Step 4 - Recognise and question behavioural patterns
Over the next few months, I'll be basing my articles on this "12 Steps to Happiness" post. After you've done the exercise of getting to know yourself as described for example in this post, which behaviours do you find yourself regretting most often? Is there something that always gets you angry, upset or sad? Do you have routines or activities that have nothing to do with religious chores or obsessive-compulsive disorders? Are there people that just seem to rub you the wrong way?
Periodically, I find it helpful to look at life, where it's at, where it appears to be going, and how it got here in the first place. Behaviours and feelings play a great part in that equation. It is generally safe to say that we base most of our early behavioural learning on imitating our parents, as they are the first role-models children have. Without questioning or looking for rhyme nor reason, many adults repeat the patterns they learned in their childhood. Children of alcoholics, aggressive, or overly protective parents often follow in those same footsteps, and become challenged in similar ways when they reach adulthood. It makes sense to them because that is what they learned and grew up with. If it was good enough for them, why shouldn't it be good enough for their own children?
Well, because times change. At one point, everybody thought the world was flat, nobody except a handful of engineers ever imagined the world wide web would be useful, let's not even get into the butter vs. margarine discussion, and plenty people thought it was alright to physically chastise kids until a couple of decades ago. What are you doing today that is based on what you learned as a child?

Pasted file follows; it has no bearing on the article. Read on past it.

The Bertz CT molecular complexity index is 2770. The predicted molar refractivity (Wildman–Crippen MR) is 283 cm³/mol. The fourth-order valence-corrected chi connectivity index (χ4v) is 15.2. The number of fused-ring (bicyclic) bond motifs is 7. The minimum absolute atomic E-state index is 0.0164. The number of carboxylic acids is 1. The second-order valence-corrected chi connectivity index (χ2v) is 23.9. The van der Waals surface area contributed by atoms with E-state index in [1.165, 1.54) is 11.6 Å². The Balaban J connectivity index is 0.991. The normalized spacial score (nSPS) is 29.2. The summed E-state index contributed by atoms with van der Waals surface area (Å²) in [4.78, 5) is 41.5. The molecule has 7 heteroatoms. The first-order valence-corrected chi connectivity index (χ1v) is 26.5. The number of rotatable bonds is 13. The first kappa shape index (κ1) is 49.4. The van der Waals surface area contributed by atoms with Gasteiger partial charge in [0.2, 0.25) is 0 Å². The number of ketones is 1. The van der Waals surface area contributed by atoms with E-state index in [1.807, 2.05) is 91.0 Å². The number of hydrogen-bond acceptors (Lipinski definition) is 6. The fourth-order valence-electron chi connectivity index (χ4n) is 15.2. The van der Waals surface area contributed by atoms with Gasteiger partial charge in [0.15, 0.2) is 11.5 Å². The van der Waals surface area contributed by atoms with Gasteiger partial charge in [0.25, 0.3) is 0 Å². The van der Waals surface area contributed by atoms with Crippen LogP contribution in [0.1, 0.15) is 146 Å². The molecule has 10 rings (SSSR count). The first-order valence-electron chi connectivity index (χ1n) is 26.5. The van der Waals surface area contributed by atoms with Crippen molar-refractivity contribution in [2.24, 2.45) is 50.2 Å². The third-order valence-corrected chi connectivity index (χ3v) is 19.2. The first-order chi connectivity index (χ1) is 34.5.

Don't get me wrong, I'm not telling you to throw all that out of the window and make a 180º turn, just take the time to look at what you're doing and if it's really still helpful in your endeavours. In order to do get prepared for a change, and to make peace with your learning, it is important to make yourself aware of the positive aspects that your behaviours have. How did they serve your needs? How did they help you? What did they protect you from? Are those positive reasons still valid, or could they be replaced by something a little more up-to-date? For example, if it used to be fun to date around and be single, but lately you're feeling kind of lonely, could it mean you're ready to settle down? Would it make sense to go looking for potential partners in different places?
Stop doing things the way you always do them because that's how you've always done them. It's madness to expect a different outcome if you're not changing the process.
Til next time!